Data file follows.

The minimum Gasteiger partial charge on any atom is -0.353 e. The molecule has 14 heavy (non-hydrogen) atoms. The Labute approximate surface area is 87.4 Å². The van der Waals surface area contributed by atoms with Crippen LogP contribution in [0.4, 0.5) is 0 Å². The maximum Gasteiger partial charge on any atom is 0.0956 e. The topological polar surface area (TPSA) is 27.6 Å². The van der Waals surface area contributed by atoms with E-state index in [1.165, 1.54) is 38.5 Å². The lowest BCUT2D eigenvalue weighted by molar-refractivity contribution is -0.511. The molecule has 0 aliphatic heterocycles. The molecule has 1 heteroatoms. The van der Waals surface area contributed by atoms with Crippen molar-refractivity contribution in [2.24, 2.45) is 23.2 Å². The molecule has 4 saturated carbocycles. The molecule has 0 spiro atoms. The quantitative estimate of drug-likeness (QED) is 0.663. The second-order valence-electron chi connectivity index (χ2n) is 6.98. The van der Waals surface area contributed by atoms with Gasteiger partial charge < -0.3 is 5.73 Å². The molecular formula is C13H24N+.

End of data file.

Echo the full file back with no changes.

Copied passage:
The minimum Gasteiger partial charge on any atom is -0.353 e. The molecule has 14 heavy (non-hydrogen) atoms. The Labute approximate surface area is 87.4 Å². The van der Waals surface area contributed by atoms with Crippen LogP contribution in [0.4, 0.5) is 0 Å². The maximum Gasteiger partial charge on any atom is 0.0956 e. The topological polar surface area (TPSA) is 27.6 Å². The van der Waals surface area contributed by atoms with E-state index in [1.165, 1.54) is 38.5 Å². The lowest BCUT2D eigenvalue weighted by molar-refractivity contribution is -0.511. The molecule has 0 aliphatic heterocycles. The molecule has 1 heteroatoms. The van der Waals surface area contributed by atoms with Crippen molar-refractivity contribution in [2.24, 2.45) is 23.2 Å². The molecule has 4 saturated carbocycles. The molecule has 0 spiro atoms. The quantitative estimate of drug-likeness (QED) is 0.663. The second-order valence-electron chi connectivity index (χ2n) is 6.98. The van der Waals surface area contributed by atoms with Gasteiger partial charge < -0.3 is 5.73 Å². The molecular formula is C13H24N+.